For years Hintonburg and Mechanicsville have been working to shake their unwelcome and usually exaggerated association with drugs, prostitution and bikers. But with no grand scheme of “urban renewal” in place to appropriate whole blocks of aging housing stock — as was done just one neighbourhood over at Lebreton flats half a century ago — the transformation of the old west end is proceeding at a more human pace, one property at a time.
There are many advocates for the changing neighbourhood, but perhaps no one has done more to make positive change happen than the artists and entrepreneurs who invest their own money and time, transforming neglected properties into studios, galleries, performance spaces and innovative main street retail.
One of the most committed of Hintonburg’s new breed of creative business owners is Patrick John Mills of the eponymous gallery on Hinchey Avenue. A couple of years ago Patrick’s business outgrew even his double lot on Hinchey, and he found himself needing more space.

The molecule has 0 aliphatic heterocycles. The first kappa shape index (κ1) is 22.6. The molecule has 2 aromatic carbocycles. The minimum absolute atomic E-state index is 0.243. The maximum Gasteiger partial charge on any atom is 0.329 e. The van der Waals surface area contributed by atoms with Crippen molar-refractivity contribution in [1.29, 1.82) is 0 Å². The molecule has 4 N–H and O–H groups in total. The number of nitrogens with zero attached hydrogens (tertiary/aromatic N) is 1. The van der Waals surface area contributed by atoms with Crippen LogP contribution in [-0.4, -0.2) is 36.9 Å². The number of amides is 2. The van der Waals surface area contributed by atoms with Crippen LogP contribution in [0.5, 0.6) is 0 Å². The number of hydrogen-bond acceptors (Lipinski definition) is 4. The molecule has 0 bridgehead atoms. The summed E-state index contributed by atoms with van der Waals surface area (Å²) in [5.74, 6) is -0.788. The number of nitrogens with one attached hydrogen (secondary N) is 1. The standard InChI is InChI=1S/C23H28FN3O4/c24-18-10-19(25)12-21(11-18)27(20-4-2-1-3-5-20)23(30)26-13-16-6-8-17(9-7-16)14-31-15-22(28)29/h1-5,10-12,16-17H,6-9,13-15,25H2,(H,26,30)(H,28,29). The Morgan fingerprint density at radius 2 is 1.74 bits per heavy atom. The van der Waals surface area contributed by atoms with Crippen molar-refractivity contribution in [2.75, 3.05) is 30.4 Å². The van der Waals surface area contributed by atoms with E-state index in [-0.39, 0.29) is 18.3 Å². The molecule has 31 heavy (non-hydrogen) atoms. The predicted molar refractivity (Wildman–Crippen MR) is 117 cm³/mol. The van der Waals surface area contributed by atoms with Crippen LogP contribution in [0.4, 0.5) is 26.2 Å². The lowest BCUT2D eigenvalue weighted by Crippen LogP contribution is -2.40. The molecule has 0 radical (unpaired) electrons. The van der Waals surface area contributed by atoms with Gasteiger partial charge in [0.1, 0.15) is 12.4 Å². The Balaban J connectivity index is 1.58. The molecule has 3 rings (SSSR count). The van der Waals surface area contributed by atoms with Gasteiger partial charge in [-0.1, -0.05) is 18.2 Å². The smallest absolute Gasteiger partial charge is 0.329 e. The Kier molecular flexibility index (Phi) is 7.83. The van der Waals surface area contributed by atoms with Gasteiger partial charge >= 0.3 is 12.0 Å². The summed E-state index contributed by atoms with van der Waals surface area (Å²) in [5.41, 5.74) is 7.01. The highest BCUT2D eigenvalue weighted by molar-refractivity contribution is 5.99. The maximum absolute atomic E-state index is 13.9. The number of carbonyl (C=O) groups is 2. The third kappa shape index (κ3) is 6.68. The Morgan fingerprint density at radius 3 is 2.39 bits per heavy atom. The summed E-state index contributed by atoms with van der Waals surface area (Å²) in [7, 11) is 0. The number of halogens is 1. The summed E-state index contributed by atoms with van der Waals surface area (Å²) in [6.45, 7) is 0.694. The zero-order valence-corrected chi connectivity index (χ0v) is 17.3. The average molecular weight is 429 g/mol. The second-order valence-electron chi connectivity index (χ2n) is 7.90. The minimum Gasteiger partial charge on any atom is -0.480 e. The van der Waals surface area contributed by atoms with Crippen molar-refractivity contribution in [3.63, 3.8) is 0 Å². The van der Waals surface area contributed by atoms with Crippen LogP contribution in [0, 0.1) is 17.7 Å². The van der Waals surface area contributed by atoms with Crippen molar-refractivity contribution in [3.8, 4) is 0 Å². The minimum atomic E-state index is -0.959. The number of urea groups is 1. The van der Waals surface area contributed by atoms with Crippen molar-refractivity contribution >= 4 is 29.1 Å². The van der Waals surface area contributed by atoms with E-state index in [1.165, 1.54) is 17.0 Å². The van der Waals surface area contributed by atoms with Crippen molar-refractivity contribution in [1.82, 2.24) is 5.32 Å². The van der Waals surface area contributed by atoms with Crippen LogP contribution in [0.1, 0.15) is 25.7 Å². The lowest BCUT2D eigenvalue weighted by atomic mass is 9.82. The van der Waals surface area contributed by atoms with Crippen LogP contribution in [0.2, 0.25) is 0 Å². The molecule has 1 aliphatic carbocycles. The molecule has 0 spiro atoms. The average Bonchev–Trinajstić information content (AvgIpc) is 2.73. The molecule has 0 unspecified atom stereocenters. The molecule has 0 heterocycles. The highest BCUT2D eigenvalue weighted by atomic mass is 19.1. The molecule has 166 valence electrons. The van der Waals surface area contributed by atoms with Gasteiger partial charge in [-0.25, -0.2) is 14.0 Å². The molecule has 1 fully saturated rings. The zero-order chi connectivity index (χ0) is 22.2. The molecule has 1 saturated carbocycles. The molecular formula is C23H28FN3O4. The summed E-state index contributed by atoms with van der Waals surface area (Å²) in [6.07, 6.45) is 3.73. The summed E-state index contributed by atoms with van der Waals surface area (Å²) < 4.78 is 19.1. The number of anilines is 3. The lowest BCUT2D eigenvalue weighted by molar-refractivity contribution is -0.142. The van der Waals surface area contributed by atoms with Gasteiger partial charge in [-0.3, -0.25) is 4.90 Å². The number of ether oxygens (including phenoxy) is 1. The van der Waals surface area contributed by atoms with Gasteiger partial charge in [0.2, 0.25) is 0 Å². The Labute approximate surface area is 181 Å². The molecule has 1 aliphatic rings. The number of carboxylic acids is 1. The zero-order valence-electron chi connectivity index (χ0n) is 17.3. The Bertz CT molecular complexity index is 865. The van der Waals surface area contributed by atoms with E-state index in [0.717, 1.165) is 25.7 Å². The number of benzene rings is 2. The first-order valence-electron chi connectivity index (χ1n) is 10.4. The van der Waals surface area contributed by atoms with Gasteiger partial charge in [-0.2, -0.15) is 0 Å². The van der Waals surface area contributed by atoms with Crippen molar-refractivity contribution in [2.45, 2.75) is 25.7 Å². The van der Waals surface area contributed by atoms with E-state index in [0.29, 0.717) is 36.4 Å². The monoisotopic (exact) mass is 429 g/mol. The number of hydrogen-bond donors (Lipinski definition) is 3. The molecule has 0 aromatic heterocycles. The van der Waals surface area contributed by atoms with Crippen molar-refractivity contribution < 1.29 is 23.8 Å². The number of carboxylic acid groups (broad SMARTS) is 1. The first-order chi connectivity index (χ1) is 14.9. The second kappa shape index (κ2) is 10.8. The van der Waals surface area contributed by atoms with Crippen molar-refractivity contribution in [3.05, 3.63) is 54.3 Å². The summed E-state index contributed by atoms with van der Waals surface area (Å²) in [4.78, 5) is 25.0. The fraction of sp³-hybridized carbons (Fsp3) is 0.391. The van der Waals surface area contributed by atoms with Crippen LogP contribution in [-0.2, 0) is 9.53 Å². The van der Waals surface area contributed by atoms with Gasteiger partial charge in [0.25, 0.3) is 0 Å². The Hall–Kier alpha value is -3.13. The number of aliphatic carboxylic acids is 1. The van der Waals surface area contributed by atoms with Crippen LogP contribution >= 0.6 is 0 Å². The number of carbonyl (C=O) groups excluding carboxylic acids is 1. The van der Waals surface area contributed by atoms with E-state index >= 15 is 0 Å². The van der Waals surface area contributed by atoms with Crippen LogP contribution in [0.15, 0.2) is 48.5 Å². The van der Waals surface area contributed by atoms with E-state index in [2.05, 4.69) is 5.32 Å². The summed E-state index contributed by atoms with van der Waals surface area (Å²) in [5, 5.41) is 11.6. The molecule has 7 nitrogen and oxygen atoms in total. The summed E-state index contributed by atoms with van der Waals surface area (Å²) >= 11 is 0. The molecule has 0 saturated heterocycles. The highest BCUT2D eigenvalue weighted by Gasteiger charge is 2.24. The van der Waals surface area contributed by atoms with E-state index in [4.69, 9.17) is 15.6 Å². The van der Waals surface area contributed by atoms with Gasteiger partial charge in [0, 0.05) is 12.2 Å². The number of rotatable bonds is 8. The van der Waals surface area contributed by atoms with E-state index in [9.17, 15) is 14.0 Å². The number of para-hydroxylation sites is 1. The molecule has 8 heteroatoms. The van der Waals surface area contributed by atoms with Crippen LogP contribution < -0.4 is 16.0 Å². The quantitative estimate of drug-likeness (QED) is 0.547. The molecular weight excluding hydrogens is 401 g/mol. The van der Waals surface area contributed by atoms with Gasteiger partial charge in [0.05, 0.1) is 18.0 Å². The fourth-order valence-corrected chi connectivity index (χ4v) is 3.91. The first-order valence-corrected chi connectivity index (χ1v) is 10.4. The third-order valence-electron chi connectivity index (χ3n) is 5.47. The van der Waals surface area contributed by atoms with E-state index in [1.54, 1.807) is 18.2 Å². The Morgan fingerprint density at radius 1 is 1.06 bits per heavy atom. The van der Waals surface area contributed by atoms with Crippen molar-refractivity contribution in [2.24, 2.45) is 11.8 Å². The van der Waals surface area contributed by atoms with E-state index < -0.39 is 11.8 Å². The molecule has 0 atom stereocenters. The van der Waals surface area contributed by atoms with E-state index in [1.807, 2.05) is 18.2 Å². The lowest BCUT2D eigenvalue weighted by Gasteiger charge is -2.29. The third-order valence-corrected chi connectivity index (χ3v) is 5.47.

By coincidence a notorious “crack house” — boarded up, but still regularly broken into by addicts looking for a place to shoot up — was for sale just three short blocks away.
Patrick bought the house with the goal of transforming it into viable and well-looked after rental property, so that he could use its double garage as a “no-cost” storage and studio space. Along the way he documented the changes he and his contractors made to the eyesore, starting with these images of the interior rooms, freshly abandoned.
photo by Evan Thornton